These early diplomatic moves in the Asian region in the first six months after Biden’s inauguration consistently reflect Washington’s foreign policy outlook and commitment to its presence in the Asia-Pacific region.
Trade Vietnam – United States
According to Vietnamese Customs, in the first half of 2021, the United States remained Vietnam’s largest export market with revenue of $ 53.6 billion, up 37% from the same period Last year. Major exports to the United States included US $ 7.73 billion in machinery; US $ 7.61 billion in textile products, accounting for 49.7 percent of the total value of textiles and clothing exports; and US $ 5.76 billion in computer and electronic products.
Implications for Vietnam
As the Biden administration advances multilateral trade cooperation in Southeast Asia, it will likely continue President Donald Trump’s confrontational approach to China to counter the global economic influence of its “most serious competitor.”
It is widely believed that Vietnam has benefited economically from the US-China trade war and that this should continue to thrive under current US trade policy. With most US tariffs on Chinese goods remaining in place, foreign investors will be forced to seek other locations to relocate their manufacturing production – with Vietnam having become the ideal China plus a destination in recent years. This manufacturing shift, however, is not only caused by the trade war, but includes factors such as geopolitics, rising labor costs in China as well as the need to diversify sources of inputs. and supply chains in the midst of the pandemic.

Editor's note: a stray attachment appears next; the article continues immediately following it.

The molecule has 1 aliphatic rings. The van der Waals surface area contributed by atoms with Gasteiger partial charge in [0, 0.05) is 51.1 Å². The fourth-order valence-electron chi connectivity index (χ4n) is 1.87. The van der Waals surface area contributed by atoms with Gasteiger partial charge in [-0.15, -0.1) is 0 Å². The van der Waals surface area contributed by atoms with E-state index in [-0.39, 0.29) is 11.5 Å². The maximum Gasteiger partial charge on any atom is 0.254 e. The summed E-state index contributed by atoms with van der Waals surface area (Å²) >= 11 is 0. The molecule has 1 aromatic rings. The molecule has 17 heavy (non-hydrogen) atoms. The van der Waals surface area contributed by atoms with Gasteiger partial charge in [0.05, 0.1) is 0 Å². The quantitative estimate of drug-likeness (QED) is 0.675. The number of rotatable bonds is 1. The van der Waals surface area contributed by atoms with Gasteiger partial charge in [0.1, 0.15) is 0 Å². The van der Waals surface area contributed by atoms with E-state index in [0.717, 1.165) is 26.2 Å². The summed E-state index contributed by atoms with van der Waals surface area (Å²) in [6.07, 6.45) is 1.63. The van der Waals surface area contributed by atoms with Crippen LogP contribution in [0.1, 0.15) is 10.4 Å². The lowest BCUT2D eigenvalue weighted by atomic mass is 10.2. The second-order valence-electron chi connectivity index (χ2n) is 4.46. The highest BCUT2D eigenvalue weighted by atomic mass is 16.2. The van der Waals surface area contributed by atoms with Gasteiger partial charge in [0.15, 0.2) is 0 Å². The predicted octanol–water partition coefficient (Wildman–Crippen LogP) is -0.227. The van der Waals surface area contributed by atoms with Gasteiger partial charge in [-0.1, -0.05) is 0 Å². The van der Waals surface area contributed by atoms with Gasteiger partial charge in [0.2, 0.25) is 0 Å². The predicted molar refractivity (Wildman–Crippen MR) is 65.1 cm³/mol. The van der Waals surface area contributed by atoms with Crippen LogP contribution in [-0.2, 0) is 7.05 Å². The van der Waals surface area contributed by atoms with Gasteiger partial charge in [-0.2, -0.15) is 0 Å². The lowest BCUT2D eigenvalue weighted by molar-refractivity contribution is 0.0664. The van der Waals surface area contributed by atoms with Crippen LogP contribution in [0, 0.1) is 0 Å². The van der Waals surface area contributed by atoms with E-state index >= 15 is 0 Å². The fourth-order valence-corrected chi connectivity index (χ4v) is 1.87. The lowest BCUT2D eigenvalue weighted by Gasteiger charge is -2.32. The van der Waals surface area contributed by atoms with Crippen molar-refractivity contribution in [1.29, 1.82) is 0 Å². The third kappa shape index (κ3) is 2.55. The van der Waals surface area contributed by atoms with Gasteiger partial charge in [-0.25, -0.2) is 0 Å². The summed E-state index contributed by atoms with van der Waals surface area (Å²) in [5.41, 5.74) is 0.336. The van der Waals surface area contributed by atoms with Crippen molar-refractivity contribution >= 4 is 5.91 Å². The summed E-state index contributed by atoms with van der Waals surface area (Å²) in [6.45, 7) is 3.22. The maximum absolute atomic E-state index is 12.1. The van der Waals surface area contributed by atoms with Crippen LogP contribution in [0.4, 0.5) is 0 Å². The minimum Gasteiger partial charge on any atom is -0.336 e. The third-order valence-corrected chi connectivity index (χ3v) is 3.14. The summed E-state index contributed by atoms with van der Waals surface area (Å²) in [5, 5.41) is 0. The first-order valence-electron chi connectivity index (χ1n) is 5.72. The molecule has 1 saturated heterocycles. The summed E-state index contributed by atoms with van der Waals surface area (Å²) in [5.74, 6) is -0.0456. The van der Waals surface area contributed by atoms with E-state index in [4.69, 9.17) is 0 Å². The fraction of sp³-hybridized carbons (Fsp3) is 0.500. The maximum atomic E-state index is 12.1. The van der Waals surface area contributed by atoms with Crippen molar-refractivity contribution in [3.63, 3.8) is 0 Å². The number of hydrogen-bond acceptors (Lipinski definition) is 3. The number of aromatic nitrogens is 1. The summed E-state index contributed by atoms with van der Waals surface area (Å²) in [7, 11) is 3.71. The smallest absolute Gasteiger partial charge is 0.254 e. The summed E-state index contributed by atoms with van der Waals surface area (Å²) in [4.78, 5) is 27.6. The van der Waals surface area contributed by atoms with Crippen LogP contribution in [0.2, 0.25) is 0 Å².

After the allegation of manipulation of Vietnam’s currency, 76 U.S. business organizations, including the U.S. Chamber of Commerce, the National Retail Federation, and the Internet Association, collectively urged the U.S. commerce chief to refrain from ‘Impose punitive tariffs because of the adverse effects of any duty on American Manufacturers with operations in Vietnam.
These concerns are due to the fact that global supply chains are becoming more vulnerable due to border restrictions and blockages under the impact of COVID-19. Given the disruption of global supply chains and demand from US business organizations like Amazon and Google, the US government likely took these issues into account when deciding not to penalize Vietnam.